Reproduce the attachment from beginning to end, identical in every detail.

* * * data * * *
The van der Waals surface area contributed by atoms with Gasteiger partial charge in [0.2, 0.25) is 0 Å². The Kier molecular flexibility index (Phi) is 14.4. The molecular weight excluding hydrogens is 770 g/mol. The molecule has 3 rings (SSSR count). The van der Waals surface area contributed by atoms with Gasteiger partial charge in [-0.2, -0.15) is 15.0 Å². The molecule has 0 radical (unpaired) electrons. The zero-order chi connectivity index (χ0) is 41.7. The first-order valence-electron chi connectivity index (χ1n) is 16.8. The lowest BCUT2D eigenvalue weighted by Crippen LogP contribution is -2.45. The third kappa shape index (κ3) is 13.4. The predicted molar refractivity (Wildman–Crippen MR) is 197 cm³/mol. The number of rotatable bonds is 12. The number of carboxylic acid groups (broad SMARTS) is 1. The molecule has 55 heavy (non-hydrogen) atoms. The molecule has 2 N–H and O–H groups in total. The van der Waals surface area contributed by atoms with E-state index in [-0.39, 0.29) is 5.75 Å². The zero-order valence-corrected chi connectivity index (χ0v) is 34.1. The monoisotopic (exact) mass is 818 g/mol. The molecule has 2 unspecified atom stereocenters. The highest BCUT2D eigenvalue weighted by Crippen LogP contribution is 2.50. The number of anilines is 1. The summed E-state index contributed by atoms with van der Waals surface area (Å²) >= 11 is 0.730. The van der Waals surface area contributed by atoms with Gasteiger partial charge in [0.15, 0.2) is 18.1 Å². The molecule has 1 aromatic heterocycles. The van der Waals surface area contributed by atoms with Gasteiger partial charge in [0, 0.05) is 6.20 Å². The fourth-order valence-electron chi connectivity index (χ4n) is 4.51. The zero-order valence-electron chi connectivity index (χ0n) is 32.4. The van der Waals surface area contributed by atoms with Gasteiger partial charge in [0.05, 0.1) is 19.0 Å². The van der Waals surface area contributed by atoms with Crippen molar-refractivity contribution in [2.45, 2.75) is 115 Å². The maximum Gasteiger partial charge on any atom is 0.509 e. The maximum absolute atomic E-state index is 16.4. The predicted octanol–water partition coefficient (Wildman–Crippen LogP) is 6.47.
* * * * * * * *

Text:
The van der Waals surface area contributed by atoms with Gasteiger partial charge in [0.2, 0.25) is 0 Å². The Kier molecular flexibility index (Phi) is 14.4. The molecular weight excluding hydrogens is 770 g/mol. The molecule has 3 rings (SSSR count). The van der Waals surface area contributed by atoms with Gasteiger partial charge in [-0.2, -0.15) is 15.0 Å². The molecule has 0 radical (unpaired) electrons. The zero-order chi connectivity index (χ0) is 41.7. The first-order valence-electron chi connectivity index (χ1n) is 16.8. The lowest BCUT2D eigenvalue weighted by Crippen LogP contribution is -2.45. The third kappa shape index (κ3) is 13.4. The predicted molar refractivity (Wildman–Crippen MR) is 197 cm³/mol. The number of rotatable bonds is 12. The number of carboxylic acid groups (broad SMARTS) is 1. The molecule has 55 heavy (non-hydrogen) atoms. The molecule has 2 N–H and O–H groups in total. The van der Waals surface area contributed by atoms with E-state index in [-0.39, 0.29) is 5.75 Å². The zero-order valence-corrected chi connectivity index (χ0v) is 34.1. The monoisotopic (exact) mass is 818 g/mol. The molecule has 2 unspecified atom stereocenters. The highest BCUT2D eigenvalue weighted by Crippen LogP contribution is 2.50. The number of anilines is 1. The summed E-state index contributed by atoms with van der Waals surface area (Å²) >= 11 is 0.730. The van der Waals surface area contributed by atoms with Gasteiger partial charge in [0.15, 0.2) is 18.1 Å². The molecule has 1 aromatic heterocycles. The van der Waals surface area contributed by atoms with Gasteiger partial charge in [0, 0.05) is 6.20 Å². The fourth-order valence-electron chi connectivity index (χ4n) is 4.51. The zero-order valence-electron chi connectivity index (χ0n) is 32.4. The van der Waals surface area contributed by atoms with Gasteiger partial charge in [0.05, 0.1) is 19.0 Å². The van der Waals surface area contributed by atoms with Crippen molar-refractivity contribution in [2.45, 2.75) is 115 Å². The maximum Gasteiger partial charge on any atom is 0.509 e. The maximum absolute atomic E-state index is 16.4. The predicted octanol–water partition coefficient (Wildman–Crippen LogP) is 6.47.